Along Sandy Mush Road we located a Ferruginous Hawk and a Prairie Falcon on the phone poles.


Yesterday, was an exciting day! I attended the press check for the soon-to-be-released Breeding Bird Atlas of Santa Clara County. It was exciting to see the full-color cover roll off of the huge press, as well as the black and white text pages. I made a few on-press adjustments, but otherwise the proofs were beautiful and there were no problems. Press checks are fun and very interesting, but can be stressful when things go wrong. Luckily, nothing did. The books will be bound next week and available as early as December 1 at the Audubon open house. Those of you who read the recent Avocet article know the author, Bill Bousman will be speaking about his book on December 7 as well as signing copies at McClellan Ranch! Be sure to get your copy (while supplies last). This will be a major resource for our county, not only because of the obvious breeding bird data, but also because of the information on geology, plant-community and human development of our county. It's wonderful and BIG! I can't wait to get my copy!

I also received my copy of Rare Birds of California published by the Western Field Ornithologists http://www.wfo-cbrc.org/ At first glance, the species covered are overwhelmingly rare, and the thought of finding them is daunting indeed. Why would anyone need a book dedicated to these impossibly rare species?? Birds like Little Shearwater, Eye-browed Thrush and Olive-backed Pipit seem hopelessly out of reach for the average birder. But then I examined the list of species more thoroughly and found that we, I mean members of OUR CLASS, have seen quite a few of the bird in this new book. Some species were even seen during class outings. Just take a look at this initial list and you'll see what I mean:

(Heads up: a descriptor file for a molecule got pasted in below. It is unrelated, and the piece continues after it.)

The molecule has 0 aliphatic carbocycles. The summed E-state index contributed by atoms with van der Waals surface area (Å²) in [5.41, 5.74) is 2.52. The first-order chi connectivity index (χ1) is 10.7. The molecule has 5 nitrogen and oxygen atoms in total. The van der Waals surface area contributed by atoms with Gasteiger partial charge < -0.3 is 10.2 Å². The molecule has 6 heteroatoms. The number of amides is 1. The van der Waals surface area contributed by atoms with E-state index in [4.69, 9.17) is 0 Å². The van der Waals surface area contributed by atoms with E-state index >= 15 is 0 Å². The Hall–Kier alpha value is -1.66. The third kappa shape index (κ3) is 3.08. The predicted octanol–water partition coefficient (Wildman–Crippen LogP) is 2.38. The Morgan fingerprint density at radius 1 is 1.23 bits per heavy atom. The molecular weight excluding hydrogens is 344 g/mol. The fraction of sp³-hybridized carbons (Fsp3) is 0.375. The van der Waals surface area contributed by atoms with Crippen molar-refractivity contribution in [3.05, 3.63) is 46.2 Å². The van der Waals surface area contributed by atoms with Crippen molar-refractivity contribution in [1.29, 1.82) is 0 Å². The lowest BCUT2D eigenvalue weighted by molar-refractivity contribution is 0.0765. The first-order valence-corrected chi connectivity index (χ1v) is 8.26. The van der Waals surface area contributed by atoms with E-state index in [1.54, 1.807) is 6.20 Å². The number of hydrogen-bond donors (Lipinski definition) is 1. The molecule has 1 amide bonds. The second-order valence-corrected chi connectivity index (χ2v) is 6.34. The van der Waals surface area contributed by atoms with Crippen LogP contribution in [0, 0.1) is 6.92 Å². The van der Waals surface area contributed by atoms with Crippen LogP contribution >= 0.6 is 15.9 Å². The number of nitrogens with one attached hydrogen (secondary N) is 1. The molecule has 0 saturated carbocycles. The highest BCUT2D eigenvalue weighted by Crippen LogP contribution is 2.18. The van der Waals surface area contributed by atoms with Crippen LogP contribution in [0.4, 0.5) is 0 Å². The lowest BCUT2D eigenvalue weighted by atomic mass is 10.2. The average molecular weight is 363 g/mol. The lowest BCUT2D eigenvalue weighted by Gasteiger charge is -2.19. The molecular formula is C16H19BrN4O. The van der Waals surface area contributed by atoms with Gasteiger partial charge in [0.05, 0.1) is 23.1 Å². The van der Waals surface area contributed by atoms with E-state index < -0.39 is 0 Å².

Emperor Goose
Common Teal
Tufted Duck
King Eider
Arctic Loon
Yellow-billed Loon
Brown Booby
Little Blue Heron
Greater Sand Plover
Little Gull
Eurasian Collared Dove
Yellow-bellied Flycatcher
Yellow-green Vireo
Northern Parula
Magnolia Warbler
Yellow-throated Warbler
Prairie Warbler
Palm Warbler
Blackpoll Warbler
Black-and-white Warbler
Northern Waterthrush
Canada Warbler
Nelson's Sharp-tailed Sparrow
Indigo Bunting
Rusty Blackbird

So you see, we are all RARE bird watchers! And these birds are not actually out-of-reach... What makes the heavy book especially worthwhile is the wealth of hard data about the rare bird sightings. Maps, dates, locations, photographs (many in color) and field sketches. We can see how rare birds are documented, the reports evaluated and either accepted or rejected. It's fascinating, and very informative. The maps and accompanying data quickly bring an overall picture into focus--where are the hot-spots, and during what time of year are they most productive..? Anyway, it's wonderful!


Tempted by the growing flotillas of Scaup, I decided to search Redwood Shores for anything unusual, like a Tufted Duck... Well, I wasn't successful with that effort, but I certainly got to see a wide variety of winter Ducks. Along Davit Lane I relocated the male Redhead, found quite a few Common Goldeneye, a Red-breasted Merganser and hordes of Bufflehead. At the Radio Road ponds there were many of the same species, plus a few Hooded Mergansers, as well as a greater number of Dabbling Ducks such as Northern Shoveler, Green-winged Teal, American Wigeon, Northern Pintail, Gadwall and a single Blue-winged Teal.